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‘The Bandit’ (review)


Produced by Amanda McBaine,
Jesse Moss, Danny Breen
Directed by Jesse Moss
Featuring Mike Henry, David Needham,
Hal Needham, Burt Reynolds,
Sonny Shroyer, Paul Williams

Entertaining doc about the making of the 1977 smash, Smokey and The Bandit, the friendship between the director, Hal Needham, and its star, Burt Reynolds, and the importance and bravery of Hollywood stuntmen.

That sums up the appeal and the problem of The Bandit; it’s about a lot of interesting subjects, but at only 84 mins., its lack of focus renders the film a bit thin.

In the early to mid 70s, Burt Reynolds was the biggest star in the world.  A huge sex symbol, but also a real man’s man, his star appeal was apparent.

Even notoriously picky critic– and film-nerd icon – Pauline Kael totally got it.  She appears here in a brief clip, offering an insightful analysis of Reynolds’ star quality, assessing that he could be the next Sean Connery….if he’d only stop holding back.

Reynolds was mostly known at the time for good ole boy action films featuring terrific stunts. Reynolds’ usual stunt double was a true badass named Hal Needham, a guy who worked his way up from a sharecropper’s son to being one of the most revered stuntmen in the business (as well as a largely successful – if not critically celebrated – film director). In an interview here, a colleague describes Needham as “a nice guy….not a Rhodes scholar”.  And another colleague commented, with genuine admiration, that he’d never seen someone do so much with so few tools.

Needham was fearless and wanted to make his star look good; Reynolds, a former stuntman himself, respected the hell out of Needham and knew he needed him to look good.  They become fast, and loyal, friends.  And not long after, roommates – at a swingin’ 70s bachelor pad in Hollywood – for eleven years!

Needham eventually really, really wanted to direct, so enlisted his friend – the biggest star in the world – to star in his debut about a character named The Bandit, who, with his buddy played by Jerry Reed, smuggles a truckload of Coors beer to the South, where (at the time) it was illegal to sell.  (Shades of Yuengling Lager; my fellow East Coast transplants living in LA will understand.  Sigh….)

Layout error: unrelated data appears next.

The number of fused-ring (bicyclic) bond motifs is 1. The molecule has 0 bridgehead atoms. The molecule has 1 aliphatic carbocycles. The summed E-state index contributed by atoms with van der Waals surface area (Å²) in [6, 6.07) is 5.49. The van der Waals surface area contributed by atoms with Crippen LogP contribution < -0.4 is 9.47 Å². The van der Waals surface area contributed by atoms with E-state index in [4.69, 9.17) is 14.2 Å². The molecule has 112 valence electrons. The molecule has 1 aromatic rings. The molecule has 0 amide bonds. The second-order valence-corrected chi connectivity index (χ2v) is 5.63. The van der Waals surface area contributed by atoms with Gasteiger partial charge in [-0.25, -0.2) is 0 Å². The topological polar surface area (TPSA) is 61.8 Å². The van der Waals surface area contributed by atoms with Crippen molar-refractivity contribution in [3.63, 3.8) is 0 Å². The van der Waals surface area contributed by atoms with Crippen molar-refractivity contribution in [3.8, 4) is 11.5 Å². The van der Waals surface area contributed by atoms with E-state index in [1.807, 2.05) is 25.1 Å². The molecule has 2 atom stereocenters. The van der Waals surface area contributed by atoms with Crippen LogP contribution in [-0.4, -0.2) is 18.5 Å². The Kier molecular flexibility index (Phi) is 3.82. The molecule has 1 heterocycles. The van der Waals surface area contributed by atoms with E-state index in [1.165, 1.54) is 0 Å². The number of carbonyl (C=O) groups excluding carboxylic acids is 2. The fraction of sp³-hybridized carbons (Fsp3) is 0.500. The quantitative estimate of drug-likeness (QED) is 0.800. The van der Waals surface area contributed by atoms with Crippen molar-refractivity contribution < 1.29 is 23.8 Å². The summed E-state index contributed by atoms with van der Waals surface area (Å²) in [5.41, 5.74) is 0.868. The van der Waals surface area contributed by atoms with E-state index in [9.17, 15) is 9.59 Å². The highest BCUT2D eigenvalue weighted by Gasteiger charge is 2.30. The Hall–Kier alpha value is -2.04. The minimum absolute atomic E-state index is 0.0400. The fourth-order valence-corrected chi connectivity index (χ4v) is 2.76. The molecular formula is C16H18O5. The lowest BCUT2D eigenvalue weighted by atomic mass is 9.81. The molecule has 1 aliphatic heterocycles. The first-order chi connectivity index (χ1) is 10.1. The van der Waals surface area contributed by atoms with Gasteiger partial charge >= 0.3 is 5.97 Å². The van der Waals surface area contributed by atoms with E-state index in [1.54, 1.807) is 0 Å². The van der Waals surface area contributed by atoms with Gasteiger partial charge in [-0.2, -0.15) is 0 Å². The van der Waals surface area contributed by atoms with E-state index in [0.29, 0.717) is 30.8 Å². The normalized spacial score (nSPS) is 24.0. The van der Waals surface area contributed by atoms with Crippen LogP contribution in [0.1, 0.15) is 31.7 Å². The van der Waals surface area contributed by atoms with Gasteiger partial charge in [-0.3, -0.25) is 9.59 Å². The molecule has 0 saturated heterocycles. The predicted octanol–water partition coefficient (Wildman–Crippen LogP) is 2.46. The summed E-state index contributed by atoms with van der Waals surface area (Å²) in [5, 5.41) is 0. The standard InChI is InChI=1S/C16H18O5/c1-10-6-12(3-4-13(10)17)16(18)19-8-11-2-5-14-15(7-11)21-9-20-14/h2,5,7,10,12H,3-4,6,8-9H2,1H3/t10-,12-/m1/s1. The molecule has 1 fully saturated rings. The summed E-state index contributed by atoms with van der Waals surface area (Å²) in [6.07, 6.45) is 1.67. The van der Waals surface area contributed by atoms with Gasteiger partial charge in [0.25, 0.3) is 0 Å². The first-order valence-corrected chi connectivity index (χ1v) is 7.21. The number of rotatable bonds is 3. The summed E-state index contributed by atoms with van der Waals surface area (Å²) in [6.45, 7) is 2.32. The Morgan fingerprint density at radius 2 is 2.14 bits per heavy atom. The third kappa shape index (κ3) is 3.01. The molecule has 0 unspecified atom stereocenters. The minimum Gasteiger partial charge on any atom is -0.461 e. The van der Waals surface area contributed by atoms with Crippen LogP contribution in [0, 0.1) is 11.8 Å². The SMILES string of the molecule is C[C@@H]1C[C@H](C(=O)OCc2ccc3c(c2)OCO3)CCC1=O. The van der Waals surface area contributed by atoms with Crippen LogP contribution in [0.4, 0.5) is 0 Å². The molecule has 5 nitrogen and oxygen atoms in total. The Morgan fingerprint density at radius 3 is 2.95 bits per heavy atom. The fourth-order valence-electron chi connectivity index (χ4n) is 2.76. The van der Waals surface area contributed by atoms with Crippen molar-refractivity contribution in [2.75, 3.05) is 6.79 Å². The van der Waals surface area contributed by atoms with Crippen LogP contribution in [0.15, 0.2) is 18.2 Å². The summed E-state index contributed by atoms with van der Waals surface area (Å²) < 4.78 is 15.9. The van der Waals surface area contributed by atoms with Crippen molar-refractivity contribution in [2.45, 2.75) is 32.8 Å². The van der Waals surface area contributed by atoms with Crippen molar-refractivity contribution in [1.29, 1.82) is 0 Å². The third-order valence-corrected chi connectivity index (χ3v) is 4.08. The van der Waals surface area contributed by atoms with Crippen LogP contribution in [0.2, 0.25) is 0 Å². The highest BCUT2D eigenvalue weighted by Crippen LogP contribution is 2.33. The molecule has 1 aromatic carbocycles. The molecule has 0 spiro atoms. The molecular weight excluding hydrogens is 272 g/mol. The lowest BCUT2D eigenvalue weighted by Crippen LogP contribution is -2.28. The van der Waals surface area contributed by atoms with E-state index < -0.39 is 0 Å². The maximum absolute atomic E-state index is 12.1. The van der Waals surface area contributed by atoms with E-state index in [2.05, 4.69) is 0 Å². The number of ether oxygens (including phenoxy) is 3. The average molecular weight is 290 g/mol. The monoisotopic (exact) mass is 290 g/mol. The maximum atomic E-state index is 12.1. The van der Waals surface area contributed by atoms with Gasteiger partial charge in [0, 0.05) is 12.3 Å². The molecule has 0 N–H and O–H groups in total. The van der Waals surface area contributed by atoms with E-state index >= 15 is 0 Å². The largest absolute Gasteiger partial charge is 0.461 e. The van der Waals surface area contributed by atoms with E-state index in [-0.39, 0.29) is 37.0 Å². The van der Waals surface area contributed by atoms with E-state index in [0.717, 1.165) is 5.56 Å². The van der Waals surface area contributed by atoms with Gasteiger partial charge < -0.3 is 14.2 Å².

The doc cuts between making-of vignettes and talking heads, behind the scenes stunt work and some terrific clips from TV talk shows, commercials, etc of the era.  There’s a very amusing moment where a young Barbara Walters giggles like a schoolgirl at an off the cuff witticism by Reynolds, some very fun ads for a failed toy called The Stuntman, et al.

We are also treated to modern-day interviews with Reynolds, with clips of him supervising and offering advice at his acting school, etc.

The aspects that really shine through are a huge respect for stunt people, Reynolds’ and Needham’s great love and respect for each other, and the impact this tiny little movie had on people.

It’s telling that Reynolds was understandably incensed that Universal held the premiere of Smokey in NYC.  The film was made for the “flyover” states, for the South – and it was HUGE there.  We see, late in the film, testimonials from Toby Keith, Brad Paisley, and others for whom Smokey and The Bandit is a major film touchstone in their lives.  The way other adult fans gush about devouring Ghostbusters and Star Wars during their childhood, these guys cite Bandit as the one of the major, important films in their lives.

And, as a doc made by CMT, The Bandit was obviously not made with the Jodorowsky’s Dune crowd in mind.  However, if you do have an interest in all of film history, including influential, hugely popular films that speak to a specific time and place, The Bandit is certainly worthwhile.

It’s not a great film, the lack of focus is detrimental (though hardly disastrous), and it feels almost defiantly superficial.  But it’s never less than entertaining, and it contains enough insights – especially if you have no previous knowledge of the film’s history, the popularity of good ole boy cinema, or Reynolds’ stardom in particular – that even film scholars should give it a look.

(On a tangential note, for an excellent doc about stunt people, check out the 2004 film Double Dare.  Great stuff).

The Bandit airs tomorrow, August 6 at 10pm ET/PT on CMT

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